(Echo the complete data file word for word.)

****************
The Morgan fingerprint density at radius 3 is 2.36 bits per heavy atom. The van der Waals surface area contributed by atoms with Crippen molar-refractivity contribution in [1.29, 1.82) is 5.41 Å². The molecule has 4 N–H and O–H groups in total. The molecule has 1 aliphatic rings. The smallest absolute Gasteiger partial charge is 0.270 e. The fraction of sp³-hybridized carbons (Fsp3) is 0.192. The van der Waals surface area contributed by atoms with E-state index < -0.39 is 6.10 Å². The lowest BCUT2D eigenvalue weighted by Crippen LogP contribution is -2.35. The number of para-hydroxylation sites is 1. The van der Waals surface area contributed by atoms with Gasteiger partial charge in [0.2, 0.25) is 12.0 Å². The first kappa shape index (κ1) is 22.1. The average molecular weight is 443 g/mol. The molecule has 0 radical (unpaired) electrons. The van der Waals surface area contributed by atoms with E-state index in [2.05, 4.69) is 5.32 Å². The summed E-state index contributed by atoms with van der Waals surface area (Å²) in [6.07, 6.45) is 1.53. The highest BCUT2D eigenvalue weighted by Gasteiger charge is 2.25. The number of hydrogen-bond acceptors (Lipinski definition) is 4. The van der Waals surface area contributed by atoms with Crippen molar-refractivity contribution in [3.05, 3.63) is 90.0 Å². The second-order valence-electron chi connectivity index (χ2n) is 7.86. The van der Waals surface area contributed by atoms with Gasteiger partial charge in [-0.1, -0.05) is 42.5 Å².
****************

The Morgan fingerprint density at radius 3 is 2.36 bits per heavy atom. The van der Waals surface area contributed by atoms with Crippen molar-refractivity contribution in [1.29, 1.82) is 5.41 Å². The molecule has 4 N–H and O–H groups in total. The molecule has 1 aliphatic rings. The smallest absolute Gasteiger partial charge is 0.270 e. The fraction of sp³-hybridized carbons (Fsp3) is 0.192. The van der Waals surface area contributed by atoms with E-state index < -0.39 is 6.10 Å². The lowest BCUT2D eigenvalue weighted by Crippen LogP contribution is -2.35. The number of para-hydroxylation sites is 1. The van der Waals surface area contributed by atoms with Gasteiger partial charge in [0.2, 0.25) is 12.0 Å². The first kappa shape index (κ1) is 22.1. The average molecular weight is 443 g/mol. The molecule has 0 radical (unpaired) electrons. The van der Waals surface area contributed by atoms with E-state index in [2.05, 4.69) is 5.32 Å². The summed E-state index contributed by atoms with van der Waals surface area (Å²) in [6.07, 6.45) is 1.53. The highest BCUT2D eigenvalue weighted by Gasteiger charge is 2.25. The number of hydrogen-bond acceptors (Lipinski definition) is 4. The van der Waals surface area contributed by atoms with Crippen molar-refractivity contribution in [3.05, 3.63) is 90.0 Å². The second-order valence-electron chi connectivity index (χ2n) is 7.86. The van der Waals surface area contributed by atoms with Gasteiger partial charge in [-0.1, -0.05) is 42.5 Å².